Men & Boys Traditional – Dancers typically wear a breechcloth, moccasins, feather bustle, a porcupine and deer hair roach with a spreader in the middle made of bone, rawhide or leather in which roach feathers are mounted. Dancers compete to special songs. In the Crow Hop, dancers’ feet make slow deliberate moves to the beat, imitating a crow hopping. Actions in the Sneak Up illustrate events in war or hunting such as tracking enemies or game. In the Duck and Dive, the hard drumbeats represent cannon fire and dancers duck in unison to avoid being hit. The best dancers are light on their feet regardless of size and weight, match the drum with every move, bend close to the ground and use the whole body to dance.

Men’s Fast & Fancy – Extremely colorful beadwork, elaborate feather bustles, ribbons, scarves, horsehair tips, angora bands, sheep bells, a roach headdress and dance sticks all punctuate the most spectacular display of dance stunts and movements in this very fast paced contest that began in the 1950’s. After WWII, Korea, and the federal Indian Relocation policy that moved Indians to urban centers for jobs, many pan-Indian powwows sprang up across the U.S., and so did this dance. Drummers may orchestrate many quick stops in a song to test the dancers and to highlight the dancers’ athletic abilities.

Grass Dance – Wearing lots of fringe (representing tall blades of prairie grass), a porcupine and deer hair roach and no bustle, this dance was popularized by Northern Plains peoples where tall prairie grasses needed to be flattened for encampments or gatherings. Moves show how they would gracefully bend, fold, and weave greases to an even surface, and dancers’ ribbons and yarn sway as grasses would.

Women’s Fancy Shawl – Wearing a cloth fitted dress with ribbon and appliqué and complementing shawl with long fringe, leggings, cuffs, moccasins, hair ties, choker, and earrings, this dance imitates the rapid and fluid movements of butterflies. The light spinning and jumping moves requires athleticism & timing with the drum. Watch for complex footwork as well as poise, grace and agility.

Women & Girls Traditional – Plateau Women’s dresses may be made of buckskin, wool, velvet, or dresses are adorned with dentalia, cowry, or abalone shells, elk teeth, ribbon, seed and bugle beads as well as fringe on the sleeves and hem. Plateau dresses typically have shorter fringe and more flared skirts than plains dresses. Hand woven hats, headbands or beaded hair ornaments with feathers may be worn. In this category, two songs are typically sung in contests so that the females demonstrate both a slow and graceful straight style war dance and a circle dance. Historically, Plateau women did not war dance but would encircle the drum or dance area and keep time with the music standing in place gently bouncing or lightly swaying. In rare instances women who had committed deeds in combat such as taking the life of an enemy, rescuing others, or escaping from enemy captivity would join the men in the war dance. After WWII, as many women veterans returned from service in the armed forces it became more common to see women war dance. The dance exemplifies light-footedness, grace, modesty, and dignity with each song.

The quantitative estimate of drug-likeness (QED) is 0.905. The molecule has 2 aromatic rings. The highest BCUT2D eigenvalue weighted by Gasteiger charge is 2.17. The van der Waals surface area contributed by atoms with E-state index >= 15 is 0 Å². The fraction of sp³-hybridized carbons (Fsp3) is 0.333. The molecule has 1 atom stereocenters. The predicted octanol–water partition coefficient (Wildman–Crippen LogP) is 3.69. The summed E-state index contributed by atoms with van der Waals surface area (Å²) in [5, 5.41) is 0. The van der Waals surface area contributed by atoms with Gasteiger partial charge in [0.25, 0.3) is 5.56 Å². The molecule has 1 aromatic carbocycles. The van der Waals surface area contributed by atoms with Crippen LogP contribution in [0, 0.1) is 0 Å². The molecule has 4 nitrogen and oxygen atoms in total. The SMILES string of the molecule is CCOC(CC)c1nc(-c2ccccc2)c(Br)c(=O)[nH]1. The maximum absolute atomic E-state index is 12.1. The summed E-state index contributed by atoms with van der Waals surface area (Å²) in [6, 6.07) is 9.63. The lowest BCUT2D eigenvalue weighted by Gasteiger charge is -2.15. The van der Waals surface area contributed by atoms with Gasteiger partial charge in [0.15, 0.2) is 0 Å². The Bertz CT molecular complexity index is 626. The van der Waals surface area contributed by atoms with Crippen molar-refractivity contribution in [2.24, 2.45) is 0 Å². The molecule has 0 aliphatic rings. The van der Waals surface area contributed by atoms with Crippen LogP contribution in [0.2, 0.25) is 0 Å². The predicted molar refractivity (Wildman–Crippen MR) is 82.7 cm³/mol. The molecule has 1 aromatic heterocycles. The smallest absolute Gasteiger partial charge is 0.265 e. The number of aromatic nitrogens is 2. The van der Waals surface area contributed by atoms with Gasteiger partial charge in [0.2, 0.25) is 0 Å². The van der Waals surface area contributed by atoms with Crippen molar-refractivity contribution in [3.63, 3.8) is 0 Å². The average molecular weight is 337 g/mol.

Women’s Jingle Dress – In 1920, after a medicine man’s granddaughter became ill, his spirit guides told him in a dream to make her a dress that would please the ear and have her dance in it to heal her. The dress is decorated with rolled up snuff can lids or baking powder lids hanging from ribbon. There are two styles of jingle dance – a slide step and straight.


2018 Winners

Women’s Traditional - Golden
1) Carla Timentwa, Nespelem
2) Lynn Pinkham, Lapwaii
3) Kate Blackwolf Bevis, Pendleton

Women’s Traditional - Adult
1 ) Elizabeth Sam, Owyhee
2) Katie Harris, Pendleton
3) Anna Harris, Pendleton

Women’s Traditional - Teen
1) Justine Chasing Horse, Lapwaii
2) Dominique Ellenwood, Spokane
3) Virgilina Walsey, Granger

Junior Girl's Traditional
1) Layloni Crane, Mission
2) Leona Smith, Lapwaii
3) Tamisa Sherwood, Yakima

Jingle Dance, All Ages
1) Dominique Ellenwood, Spokane
2) Teata Ellenwood, Spokane
3) Natasha Smith, Lapwaii

Fancy Shawl, All Ages
1) Mary Harris, Pendleton
2) Abi Kordatzky, Pendleton
3) Wetalu Henry, Lewiston

Men's Traditional - Golden
1) Gary Sam, Owyhee
2) John Bevis, Pendleton
3) Bill Timentwa, Nespelem

Men's Traditional - Adult
1) Eric Broncheau, Portland
2) Lewis Halfmoon, Mission
3) Francis Dionne, Boise

Men's Traditional - Teen
1) Tixapo Campbell, Culdesac
2) Alex Williams, Athena
3) Aiden Wolf, Cayuse

Junior Boy's Traditional
1) Lewis Allen, Lapwaii
2) Weptas Brokie, Pendleton
3) Emeny Kordatzkey, Pendleton

Grass Dance, All Ages
1) Robert Tewawina, Lapwaii
2) Wilber Oatman, Pendleton
3) Francis Dionne, Boise

Fast and Fancy, All Ages
1) Lucas Thomas, Owyhee
2) Rod Begay, Satus
3) Tony Smith, Lapwaii

War Bonnet Special
1) Steve Axtell, Lapwai
2) Wayne Smartlowit, Toppenish
3) Tony Smith, Lapwaii